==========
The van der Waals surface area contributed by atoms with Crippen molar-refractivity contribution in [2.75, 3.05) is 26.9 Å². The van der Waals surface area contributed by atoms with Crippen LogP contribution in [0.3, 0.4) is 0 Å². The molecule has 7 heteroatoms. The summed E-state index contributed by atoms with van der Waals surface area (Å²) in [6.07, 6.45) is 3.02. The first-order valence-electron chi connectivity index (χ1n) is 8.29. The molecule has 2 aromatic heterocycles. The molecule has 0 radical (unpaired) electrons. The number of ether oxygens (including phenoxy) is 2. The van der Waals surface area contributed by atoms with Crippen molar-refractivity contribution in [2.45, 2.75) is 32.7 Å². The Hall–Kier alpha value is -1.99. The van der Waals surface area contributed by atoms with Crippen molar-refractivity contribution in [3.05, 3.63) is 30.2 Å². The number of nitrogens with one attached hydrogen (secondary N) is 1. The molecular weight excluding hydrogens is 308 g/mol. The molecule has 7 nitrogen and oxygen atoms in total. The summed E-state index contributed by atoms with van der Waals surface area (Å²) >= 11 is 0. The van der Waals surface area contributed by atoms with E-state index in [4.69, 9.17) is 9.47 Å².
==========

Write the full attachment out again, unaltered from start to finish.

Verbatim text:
The van der Waals surface area contributed by atoms with Crippen molar-refractivity contribution in [2.75, 3.05) is 26.9 Å². The van der Waals surface area contributed by atoms with Crippen LogP contribution in [0.3, 0.4) is 0 Å². The molecule has 7 heteroatoms. The summed E-state index contributed by atoms with van der Waals surface area (Å²) in [6.07, 6.45) is 3.02. The first-order valence-electron chi connectivity index (χ1n) is 8.29. The molecule has 2 aromatic heterocycles. The molecule has 0 radical (unpaired) electrons. The number of ether oxygens (including phenoxy) is 2. The van der Waals surface area contributed by atoms with Crippen molar-refractivity contribution in [2.45, 2.75) is 32.7 Å². The Hall–Kier alpha value is -1.99. The van der Waals surface area contributed by atoms with Crippen molar-refractivity contribution in [3.05, 3.63) is 30.2 Å². The number of nitrogens with one attached hydrogen (secondary N) is 1. The molecular weight excluding hydrogens is 308 g/mol. The molecule has 7 nitrogen and oxygen atoms in total. The summed E-state index contributed by atoms with van der Waals surface area (Å²) >= 11 is 0. The van der Waals surface area contributed by atoms with E-state index in [4.69, 9.17) is 9.47 Å².